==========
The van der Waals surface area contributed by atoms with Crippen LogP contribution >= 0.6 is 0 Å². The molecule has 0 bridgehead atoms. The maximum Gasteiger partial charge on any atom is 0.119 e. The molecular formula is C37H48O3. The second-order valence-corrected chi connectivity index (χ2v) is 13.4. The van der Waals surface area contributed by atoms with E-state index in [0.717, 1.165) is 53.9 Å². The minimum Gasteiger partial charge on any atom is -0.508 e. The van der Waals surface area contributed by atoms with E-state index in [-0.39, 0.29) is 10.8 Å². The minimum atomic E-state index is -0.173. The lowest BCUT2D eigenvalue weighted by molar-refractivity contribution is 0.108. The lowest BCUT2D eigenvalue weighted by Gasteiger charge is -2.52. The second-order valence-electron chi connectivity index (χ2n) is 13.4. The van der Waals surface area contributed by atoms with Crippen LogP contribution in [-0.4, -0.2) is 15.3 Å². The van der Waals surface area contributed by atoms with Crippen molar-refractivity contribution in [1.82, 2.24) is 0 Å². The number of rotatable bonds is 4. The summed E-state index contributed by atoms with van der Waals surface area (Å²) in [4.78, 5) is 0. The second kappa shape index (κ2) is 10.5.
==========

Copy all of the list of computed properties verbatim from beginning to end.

The van der Waals surface area contributed by atoms with Crippen LogP contribution >= 0.6 is 0 Å². The molecule has 0 bridgehead atoms. The maximum Gasteiger partial charge on any atom is 0.119 e. The molecular formula is C37H48O3. The second-order valence-corrected chi connectivity index (χ2v) is 13.4. The van der Waals surface area contributed by atoms with E-state index in [0.717, 1.165) is 53.9 Å². The minimum Gasteiger partial charge on any atom is -0.508 e. The van der Waals surface area contributed by atoms with E-state index in [-0.39, 0.29) is 10.8 Å². The minimum atomic E-state index is -0.173. The lowest BCUT2D eigenvalue weighted by molar-refractivity contribution is 0.108. The lowest BCUT2D eigenvalue weighted by Gasteiger charge is -2.52. The second-order valence-electron chi connectivity index (χ2n) is 13.4. The van der Waals surface area contributed by atoms with Crippen LogP contribution in [-0.4, -0.2) is 15.3 Å². The van der Waals surface area contributed by atoms with Crippen molar-refractivity contribution in [1.82, 2.24) is 0 Å². The number of rotatable bonds is 4. The summed E-state index contributed by atoms with van der Waals surface area (Å²) in [4.78, 5) is 0. The second kappa shape index (κ2) is 10.5.